Voices from Thai Female Victims and Male Perpetrators: How Do We Reduce Intimate Partner Violence
Intimate partner violence is still going on in Thailand which leads to a significant public health problem in Thai society. The objectives of this study were: 1) To understand circumstances of intimate partner violence and health consequences 2) To explore severed female cases that came to the hospital from violence by their partners 3) To develop programme for intimate partner violence reduction. This study organized two research methods for collecting data; qualitative data collection and quantitative data collection. The qualitative study finding showed that both women and men can be victims, however, men are more likely to be the perpetrators of violence and women are more likely than men to experience as a violence victim by their partners. In addition, the study reflected social standards especially on gender roles in Thai society in term of traditional beliefs about what husband and wife should do. The findings also revealed several factors that found to be associated with intimate partner violence, for instance, family relations and communication (n=20), alcohol or drug abuse (n=15), resource management (n=13), etc. The quantitative study findings disclosed that more than 70% of married women were re-victimization. Interesting to note that 78.5% of leading factor to violence in married couples were arguing, and 42.6 % were drinking while violence incident occurred. Consequences of intimate partner violence have been linked to many immediate and long-term health outcomes. From both data; Qualitative and Quantitative were use to initiate and develop programme intervention to reduce intimate partner violence in Thailand.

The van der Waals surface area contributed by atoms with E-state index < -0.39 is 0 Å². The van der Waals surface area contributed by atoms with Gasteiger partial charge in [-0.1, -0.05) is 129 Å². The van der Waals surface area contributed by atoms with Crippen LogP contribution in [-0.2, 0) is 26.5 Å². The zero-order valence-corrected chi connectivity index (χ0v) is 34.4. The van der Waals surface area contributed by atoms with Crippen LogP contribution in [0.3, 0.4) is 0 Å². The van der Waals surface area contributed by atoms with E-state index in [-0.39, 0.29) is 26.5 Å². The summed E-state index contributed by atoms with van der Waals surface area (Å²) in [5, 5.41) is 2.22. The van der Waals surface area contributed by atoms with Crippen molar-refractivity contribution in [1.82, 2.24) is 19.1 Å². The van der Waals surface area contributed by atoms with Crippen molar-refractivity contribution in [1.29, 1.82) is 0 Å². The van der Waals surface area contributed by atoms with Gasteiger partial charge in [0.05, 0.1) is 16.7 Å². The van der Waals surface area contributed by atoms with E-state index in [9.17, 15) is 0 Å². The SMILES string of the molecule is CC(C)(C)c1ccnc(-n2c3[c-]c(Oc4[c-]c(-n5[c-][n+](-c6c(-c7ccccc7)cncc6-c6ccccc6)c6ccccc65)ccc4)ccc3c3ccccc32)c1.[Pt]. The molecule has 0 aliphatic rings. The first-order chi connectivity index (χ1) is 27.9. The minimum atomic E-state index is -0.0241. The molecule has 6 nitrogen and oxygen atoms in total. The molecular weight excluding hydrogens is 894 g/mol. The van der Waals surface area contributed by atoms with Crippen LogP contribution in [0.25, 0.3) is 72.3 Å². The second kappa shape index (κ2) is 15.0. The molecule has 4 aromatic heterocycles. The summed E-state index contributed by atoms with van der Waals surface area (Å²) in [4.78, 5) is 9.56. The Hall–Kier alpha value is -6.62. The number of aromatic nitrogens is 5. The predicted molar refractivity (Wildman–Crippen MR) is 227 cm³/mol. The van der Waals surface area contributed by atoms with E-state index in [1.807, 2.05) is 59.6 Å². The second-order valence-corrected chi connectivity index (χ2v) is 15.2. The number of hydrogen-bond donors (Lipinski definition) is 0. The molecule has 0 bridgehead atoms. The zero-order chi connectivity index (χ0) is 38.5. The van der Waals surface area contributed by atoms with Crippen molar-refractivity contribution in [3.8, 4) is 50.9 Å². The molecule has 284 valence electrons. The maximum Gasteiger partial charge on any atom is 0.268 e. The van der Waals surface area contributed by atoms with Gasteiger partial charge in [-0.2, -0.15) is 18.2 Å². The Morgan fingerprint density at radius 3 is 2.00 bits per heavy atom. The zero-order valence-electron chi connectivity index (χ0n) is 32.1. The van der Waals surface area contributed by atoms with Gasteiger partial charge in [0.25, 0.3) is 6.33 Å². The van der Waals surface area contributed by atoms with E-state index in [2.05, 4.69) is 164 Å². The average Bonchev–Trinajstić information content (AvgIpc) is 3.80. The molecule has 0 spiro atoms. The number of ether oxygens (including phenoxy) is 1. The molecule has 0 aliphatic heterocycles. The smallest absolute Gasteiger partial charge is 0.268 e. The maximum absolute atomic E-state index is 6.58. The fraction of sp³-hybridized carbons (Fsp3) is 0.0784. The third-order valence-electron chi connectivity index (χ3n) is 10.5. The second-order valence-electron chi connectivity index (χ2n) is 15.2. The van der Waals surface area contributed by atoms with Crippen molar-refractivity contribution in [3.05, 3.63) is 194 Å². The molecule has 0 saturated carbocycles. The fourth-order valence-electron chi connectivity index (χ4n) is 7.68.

Key Words: Intimate partner violence, Factor related violence, Health consequences, Reduce, Programme Intervention, Thailand.